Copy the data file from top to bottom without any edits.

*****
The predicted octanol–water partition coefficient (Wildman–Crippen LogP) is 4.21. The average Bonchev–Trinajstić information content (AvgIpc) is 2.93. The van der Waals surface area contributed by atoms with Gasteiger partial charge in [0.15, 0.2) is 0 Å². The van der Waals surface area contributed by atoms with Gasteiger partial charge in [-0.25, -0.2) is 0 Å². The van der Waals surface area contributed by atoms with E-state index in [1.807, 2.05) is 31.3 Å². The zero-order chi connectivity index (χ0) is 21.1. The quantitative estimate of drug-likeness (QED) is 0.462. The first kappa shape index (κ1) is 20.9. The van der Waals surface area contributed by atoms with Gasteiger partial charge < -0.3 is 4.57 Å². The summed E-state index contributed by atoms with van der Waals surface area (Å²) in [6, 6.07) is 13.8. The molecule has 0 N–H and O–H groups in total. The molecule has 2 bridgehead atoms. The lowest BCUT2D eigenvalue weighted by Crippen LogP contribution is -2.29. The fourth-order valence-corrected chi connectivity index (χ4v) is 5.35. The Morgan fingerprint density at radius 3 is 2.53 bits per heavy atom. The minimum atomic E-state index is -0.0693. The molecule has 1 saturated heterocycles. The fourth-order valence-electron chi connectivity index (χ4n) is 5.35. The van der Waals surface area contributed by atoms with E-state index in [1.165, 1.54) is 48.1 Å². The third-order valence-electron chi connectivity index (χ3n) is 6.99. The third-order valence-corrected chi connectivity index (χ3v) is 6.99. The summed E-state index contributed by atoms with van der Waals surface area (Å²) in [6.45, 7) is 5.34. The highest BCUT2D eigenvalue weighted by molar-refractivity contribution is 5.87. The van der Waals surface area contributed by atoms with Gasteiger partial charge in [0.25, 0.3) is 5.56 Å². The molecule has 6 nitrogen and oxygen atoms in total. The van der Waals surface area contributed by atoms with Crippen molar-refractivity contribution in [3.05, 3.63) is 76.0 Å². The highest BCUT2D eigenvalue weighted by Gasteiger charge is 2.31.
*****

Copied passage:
The predicted octanol–water partition coefficient (Wildman–Crippen LogP) is 4.21. The average Bonchev–Trinajstić information content (AvgIpc) is 2.93. The van der Waals surface area contributed by atoms with Gasteiger partial charge in [0.15, 0.2) is 0 Å². The van der Waals surface area contributed by atoms with Gasteiger partial charge in [-0.25, -0.2) is 0 Å². The van der Waals surface area contributed by atoms with E-state index in [1.807, 2.05) is 31.3 Å². The zero-order chi connectivity index (χ0) is 21.1. The quantitative estimate of drug-likeness (QED) is 0.462. The first kappa shape index (κ1) is 20.9. The van der Waals surface area contributed by atoms with Gasteiger partial charge < -0.3 is 4.57 Å². The summed E-state index contributed by atoms with van der Waals surface area (Å²) in [6, 6.07) is 13.8. The molecule has 0 N–H and O–H groups in total. The molecule has 2 bridgehead atoms. The lowest BCUT2D eigenvalue weighted by Crippen LogP contribution is -2.29. The fourth-order valence-corrected chi connectivity index (χ4v) is 5.35. The Morgan fingerprint density at radius 3 is 2.53 bits per heavy atom. The minimum atomic E-state index is -0.0693. The molecule has 1 saturated heterocycles. The fourth-order valence-electron chi connectivity index (χ4n) is 5.35. The van der Waals surface area contributed by atoms with E-state index in [1.165, 1.54) is 48.1 Å². The third-order valence-electron chi connectivity index (χ3n) is 6.99. The third-order valence-corrected chi connectivity index (χ3v) is 6.99. The summed E-state index contributed by atoms with van der Waals surface area (Å²) in [6.45, 7) is 5.34. The highest BCUT2D eigenvalue weighted by molar-refractivity contribution is 5.87. The van der Waals surface area contributed by atoms with Gasteiger partial charge in [0.25, 0.3) is 5.56 Å². The molecule has 6 nitrogen and oxygen atoms in total. The van der Waals surface area contributed by atoms with Crippen molar-refractivity contribution in [3.05, 3.63) is 76.0 Å². The highest BCUT2D eigenvalue weighted by Gasteiger charge is 2.31.